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  • Jason Johnson

Beginning on the Business Side

Yesterday we filed for Florida nonprofit incorporation status. It was both more and less painful that I had imagined. We had read multiple articles/book chapters/web pages about incorporating in Florida. We constructed a very nice set of articles of incorporation according to Florida corporate law, and then we found that to register online we must hugely condense them to fit in a largely outdated web form that has strict character limits. It costs about ~$70 to register as a business in Florida and our status is still pending.


Now, we have to obtain an EIN (employer identification number) and begin the long trek to nonprofit status through the federal IRS. The EIN can be done quickly, but we are awaiting the approval letter for our LLC nonprofit for reasons sited in the above link. The latter can take months and currently costs either $275 or $600. The good news is that we are almost guaranteed to qualify and any donations received while we are engaged in a good faith initiative to gain nonprofit status are tax deductible.


Beware of internet sites and businesses offering to do these things for you. For most people, you can figure out how to file your articles of incorporation yourself. Consulting a corporate law attorney may be advantageous, but will costs you on the order of a ~$1000. DO NOT PAY SOMEONE TO CREATE AN EIN FOR YOU. This is a free service offered by the IRS.


Similarly, you can pay a tax attorney to fill out the nonprofit forms for you. I don't really advise this either. You have 27 months from the date of incorporation to qualify. The IRS will work with you on this whether you have a tax attorney or not and they will be helpful (currently 1 - 2 - 4 after dialing the relevant number).


All of this is important to us because our eventual goal is to create and grow an endowment that will allow all students to attend our private school for free or only a nominal tuition fee (our goals is around ~$100 dollars per month per student). Public and private schools generally expend between $10,000-20,000 per pupil per year to educate a high school student and some spend considerably more. We want every student to have access to the highest quality education possible and we very much intend to provide a level of quality that has never before been seen.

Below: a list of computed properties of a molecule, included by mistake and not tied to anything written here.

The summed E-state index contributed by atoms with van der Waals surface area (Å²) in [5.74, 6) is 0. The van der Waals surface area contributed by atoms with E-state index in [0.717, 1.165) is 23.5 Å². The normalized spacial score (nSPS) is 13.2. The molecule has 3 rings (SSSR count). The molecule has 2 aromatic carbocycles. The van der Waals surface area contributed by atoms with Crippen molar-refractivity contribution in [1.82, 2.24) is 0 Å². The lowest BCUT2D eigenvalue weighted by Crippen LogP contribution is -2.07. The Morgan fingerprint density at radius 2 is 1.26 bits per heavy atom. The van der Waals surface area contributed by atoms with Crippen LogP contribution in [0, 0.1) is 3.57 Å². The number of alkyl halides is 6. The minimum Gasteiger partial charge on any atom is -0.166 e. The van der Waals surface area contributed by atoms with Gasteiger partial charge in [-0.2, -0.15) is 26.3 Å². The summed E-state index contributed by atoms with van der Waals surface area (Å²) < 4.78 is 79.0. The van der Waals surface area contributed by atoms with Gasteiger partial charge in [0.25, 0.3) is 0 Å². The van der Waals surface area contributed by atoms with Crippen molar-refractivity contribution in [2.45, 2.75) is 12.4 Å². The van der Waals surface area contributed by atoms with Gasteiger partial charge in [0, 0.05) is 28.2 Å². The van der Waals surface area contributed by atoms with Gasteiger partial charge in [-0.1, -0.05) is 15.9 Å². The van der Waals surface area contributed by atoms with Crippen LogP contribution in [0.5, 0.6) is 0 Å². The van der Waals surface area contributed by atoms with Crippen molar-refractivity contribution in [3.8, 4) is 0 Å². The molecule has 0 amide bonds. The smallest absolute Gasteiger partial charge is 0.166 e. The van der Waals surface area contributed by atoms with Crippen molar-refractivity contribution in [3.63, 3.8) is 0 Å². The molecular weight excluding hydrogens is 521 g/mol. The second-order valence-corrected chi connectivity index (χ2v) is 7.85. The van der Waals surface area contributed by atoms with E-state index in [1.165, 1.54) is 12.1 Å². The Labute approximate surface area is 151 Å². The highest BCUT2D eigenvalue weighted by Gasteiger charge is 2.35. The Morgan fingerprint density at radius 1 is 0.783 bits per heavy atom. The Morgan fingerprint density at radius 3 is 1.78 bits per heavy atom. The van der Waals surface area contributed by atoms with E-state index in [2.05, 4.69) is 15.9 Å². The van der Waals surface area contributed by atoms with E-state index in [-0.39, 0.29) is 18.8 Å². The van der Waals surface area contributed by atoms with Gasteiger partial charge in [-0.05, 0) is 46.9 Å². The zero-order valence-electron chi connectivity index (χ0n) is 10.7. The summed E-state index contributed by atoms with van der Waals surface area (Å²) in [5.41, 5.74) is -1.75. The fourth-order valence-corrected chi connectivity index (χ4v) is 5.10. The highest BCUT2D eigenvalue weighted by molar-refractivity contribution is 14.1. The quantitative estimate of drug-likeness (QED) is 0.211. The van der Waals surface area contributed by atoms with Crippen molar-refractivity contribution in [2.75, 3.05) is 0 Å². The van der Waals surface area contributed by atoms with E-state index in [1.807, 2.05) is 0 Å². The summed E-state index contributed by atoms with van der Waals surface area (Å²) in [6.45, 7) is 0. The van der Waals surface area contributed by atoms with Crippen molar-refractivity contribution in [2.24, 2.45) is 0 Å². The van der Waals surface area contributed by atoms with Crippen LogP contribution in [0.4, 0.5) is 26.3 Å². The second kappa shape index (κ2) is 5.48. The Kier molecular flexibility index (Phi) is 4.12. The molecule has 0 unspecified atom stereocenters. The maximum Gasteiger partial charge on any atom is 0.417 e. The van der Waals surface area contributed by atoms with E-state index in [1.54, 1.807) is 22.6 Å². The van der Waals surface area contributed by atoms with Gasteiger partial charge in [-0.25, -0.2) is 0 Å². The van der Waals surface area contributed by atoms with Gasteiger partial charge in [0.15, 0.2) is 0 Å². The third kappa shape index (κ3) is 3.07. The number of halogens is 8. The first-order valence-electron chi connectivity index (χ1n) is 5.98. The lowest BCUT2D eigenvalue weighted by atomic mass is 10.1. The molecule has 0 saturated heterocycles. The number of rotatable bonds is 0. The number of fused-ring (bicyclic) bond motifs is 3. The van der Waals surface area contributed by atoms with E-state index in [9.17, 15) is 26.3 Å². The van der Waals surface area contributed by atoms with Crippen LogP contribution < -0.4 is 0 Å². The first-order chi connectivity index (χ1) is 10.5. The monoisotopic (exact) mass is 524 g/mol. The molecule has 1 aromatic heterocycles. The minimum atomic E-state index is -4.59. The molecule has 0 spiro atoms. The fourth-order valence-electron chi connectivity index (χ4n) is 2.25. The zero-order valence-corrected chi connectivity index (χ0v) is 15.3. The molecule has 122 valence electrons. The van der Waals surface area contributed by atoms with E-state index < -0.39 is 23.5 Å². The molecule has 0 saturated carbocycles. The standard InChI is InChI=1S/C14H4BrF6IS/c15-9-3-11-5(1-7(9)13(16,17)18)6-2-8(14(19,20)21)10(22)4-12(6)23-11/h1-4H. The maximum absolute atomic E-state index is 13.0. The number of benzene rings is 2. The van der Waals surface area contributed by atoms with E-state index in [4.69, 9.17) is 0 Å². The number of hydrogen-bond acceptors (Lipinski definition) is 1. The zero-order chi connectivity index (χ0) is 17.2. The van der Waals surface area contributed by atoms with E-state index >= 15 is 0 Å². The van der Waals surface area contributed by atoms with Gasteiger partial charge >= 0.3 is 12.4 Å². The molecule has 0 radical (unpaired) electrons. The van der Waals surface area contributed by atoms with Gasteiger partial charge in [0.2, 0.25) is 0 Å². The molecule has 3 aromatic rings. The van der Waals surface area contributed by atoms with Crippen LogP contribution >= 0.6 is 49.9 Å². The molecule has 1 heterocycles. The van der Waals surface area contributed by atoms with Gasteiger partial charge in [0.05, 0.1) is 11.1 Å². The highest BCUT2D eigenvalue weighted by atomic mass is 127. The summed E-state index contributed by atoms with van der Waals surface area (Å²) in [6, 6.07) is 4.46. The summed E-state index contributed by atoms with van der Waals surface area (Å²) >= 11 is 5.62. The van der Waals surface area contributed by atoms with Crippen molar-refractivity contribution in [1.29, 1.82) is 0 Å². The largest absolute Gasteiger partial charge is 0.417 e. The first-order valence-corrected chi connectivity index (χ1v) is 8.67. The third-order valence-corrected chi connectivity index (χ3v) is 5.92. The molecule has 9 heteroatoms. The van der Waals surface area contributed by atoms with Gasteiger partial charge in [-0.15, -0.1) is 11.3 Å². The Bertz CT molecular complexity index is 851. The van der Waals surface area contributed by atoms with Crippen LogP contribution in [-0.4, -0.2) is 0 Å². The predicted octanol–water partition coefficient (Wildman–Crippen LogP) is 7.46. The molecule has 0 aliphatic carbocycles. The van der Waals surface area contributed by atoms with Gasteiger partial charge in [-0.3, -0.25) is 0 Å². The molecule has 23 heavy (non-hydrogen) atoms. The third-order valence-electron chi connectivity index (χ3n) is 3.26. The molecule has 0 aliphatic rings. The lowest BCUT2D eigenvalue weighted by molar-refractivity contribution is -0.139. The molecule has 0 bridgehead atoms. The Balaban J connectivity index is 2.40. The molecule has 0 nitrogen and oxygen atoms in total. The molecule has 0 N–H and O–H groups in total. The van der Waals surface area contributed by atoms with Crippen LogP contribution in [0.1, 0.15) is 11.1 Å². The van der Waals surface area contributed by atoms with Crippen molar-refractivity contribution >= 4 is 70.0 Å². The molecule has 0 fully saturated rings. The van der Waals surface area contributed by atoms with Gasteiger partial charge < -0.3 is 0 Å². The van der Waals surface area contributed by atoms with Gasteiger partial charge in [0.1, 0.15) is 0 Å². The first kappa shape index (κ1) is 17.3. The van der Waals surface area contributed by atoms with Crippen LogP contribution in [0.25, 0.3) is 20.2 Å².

As a secondary thought, when we begin to see donations and grant money we want a full accounting of expenditures immediately available for all donors on our website in a breakdown that is easy to parse. This way they can see precisely how their money is spent and how it is improving the lives of children.


For instance, I have a very thorough education in using modern scientific equipment like a UV/VIS spectrophotometer, an IR spectrophotometer, an NMR, and many other potentially expensive, but useful pieces of equipment (pictured below in the reverse order). These pieces of equipment can be found in any chemistry or physics lab in the world today and cost between $1,000 (for a great deal on a UV vis) and $50,000 dollars (for most bench top NMRS). These have great utility in a chemistry class, a physics class, and even a biology class, but obviously, they don't come for free. Moreover, having instruments like this on hand allows for students to be able to do scientific research at a high level and eventually publish this research.


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